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Employees Engagement in Marks & Spencer



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Introduction

The practices of human resource management are alone not enough to explain the employees' engagement and their decision to stay in an organization or leave. Socio-demographic characteristics also determine the choice. Psychological characteristics are also important dimensions that help to explain some attitudes of employees towards their work (Chang, 1999). People have expectations about their jobs, and their behavior depends on the correlation between these expectations and their perception of reality.

Since 1960, employee engagement is an important concept for researchers and even for managers (Suliman & Iles, 2000). Nature of commitment defines the relationship between an employee and another entity. Most often, this kind of commitment is conceptualized in terms of commitment of employees to their employer, but this relationship may also have other targets, such as a service or supervisor (Fedor et al., 2006). Organizational commitment is associated with the intention of the employee to keep his job and therefore the stability of the staff. It is therefore essential that managers develop the commitment of their employees so that they have the intention to stay in their jobs. In reality, there are a number of organizational and personal characteristics that can influence the quality of organizational engagement of employee. For example, employees develop a sense of organizational commitment when they have an attachment to their managers (Lee, 2004). It is an act of reciprocity in a relationship between the employee and the manager. This is why it would be helpful for a supervisor to develop and encourage effective communication with subordinates as quality of this relationship influences the attitude of the employee and the work environment.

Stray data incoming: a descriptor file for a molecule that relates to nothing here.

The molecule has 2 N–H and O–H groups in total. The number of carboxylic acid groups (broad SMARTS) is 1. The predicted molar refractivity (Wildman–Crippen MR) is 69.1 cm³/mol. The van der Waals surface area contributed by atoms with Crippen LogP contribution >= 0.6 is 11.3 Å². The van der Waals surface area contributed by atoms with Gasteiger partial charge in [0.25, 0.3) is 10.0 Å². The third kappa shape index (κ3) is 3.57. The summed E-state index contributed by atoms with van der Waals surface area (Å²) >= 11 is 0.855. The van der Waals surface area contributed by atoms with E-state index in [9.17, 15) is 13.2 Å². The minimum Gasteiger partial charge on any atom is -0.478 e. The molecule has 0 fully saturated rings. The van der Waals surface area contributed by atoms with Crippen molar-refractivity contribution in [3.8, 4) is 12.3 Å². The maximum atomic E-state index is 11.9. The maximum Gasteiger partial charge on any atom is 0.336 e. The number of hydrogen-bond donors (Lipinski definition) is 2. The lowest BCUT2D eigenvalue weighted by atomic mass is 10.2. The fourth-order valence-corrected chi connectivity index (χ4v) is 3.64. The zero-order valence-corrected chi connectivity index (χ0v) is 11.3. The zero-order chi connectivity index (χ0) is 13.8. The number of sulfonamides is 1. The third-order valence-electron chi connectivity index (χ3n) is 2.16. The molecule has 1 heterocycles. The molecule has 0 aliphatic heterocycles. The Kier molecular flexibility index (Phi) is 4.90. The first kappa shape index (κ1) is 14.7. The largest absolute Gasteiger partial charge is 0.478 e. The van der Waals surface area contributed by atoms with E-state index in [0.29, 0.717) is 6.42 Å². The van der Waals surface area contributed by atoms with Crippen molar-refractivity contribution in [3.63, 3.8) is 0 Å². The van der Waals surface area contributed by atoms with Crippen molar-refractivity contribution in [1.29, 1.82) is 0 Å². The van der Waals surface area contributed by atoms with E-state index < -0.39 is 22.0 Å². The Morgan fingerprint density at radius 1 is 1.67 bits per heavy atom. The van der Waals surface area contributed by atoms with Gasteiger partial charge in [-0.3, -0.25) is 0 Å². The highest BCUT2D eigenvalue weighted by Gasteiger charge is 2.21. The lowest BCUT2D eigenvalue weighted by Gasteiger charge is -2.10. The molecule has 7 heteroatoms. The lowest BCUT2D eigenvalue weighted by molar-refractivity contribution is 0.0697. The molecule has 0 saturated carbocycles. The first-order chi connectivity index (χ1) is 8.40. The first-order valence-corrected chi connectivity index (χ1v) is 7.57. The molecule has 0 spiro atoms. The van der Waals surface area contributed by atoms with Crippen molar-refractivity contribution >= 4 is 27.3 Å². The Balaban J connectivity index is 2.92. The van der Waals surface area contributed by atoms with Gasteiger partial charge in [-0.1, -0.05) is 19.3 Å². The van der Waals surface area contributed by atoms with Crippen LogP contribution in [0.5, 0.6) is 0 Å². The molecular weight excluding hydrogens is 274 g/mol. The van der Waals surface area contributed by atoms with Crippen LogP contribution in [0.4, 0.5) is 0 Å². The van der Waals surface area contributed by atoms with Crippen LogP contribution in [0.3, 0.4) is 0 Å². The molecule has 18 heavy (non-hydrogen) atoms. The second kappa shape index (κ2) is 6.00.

There are five dimensions which indicate workers' expectations towards an employment act: job involvement, commitment to employment, commitment to career, organizational commitment and job satisfaction. These concepts take consideration of the fact that individuals do make a distinction between their jobs, their organization, their profession and work. If HRM practices should be modified to increase the attraction and employee’s engagement, it is essential that managers understand why individual is likely or not to leave the organization.

Employees Engagement at Marks and Spencer

Marks & Spencer is the largest fashion retailers of UK. Marks & Spencer knows that the retention of employees is one of the biggest challenges for the company. Hence, the company highly stresses on employees engagement. According to the HR director of M&S Tanith Dodge, the company emphasizes on four factors to engage its employees. These four factors are:

1. Opportunity and Well-Being;

2. Pride in the company;

3. Trust and

4. Involvement

Opportunity and Well Being

M &S HRM practices, acting in accordance with the psychological and organizational behavior of employees and have an impact on engaging them into the organization. Well being of an employee contributes to the establishment of a stable organization with very safe and secure work environment carrying values of loyalty to the organization and work satisfaction, in which everyone is willing to make the necessary efforts to achieve the objectives set by the company.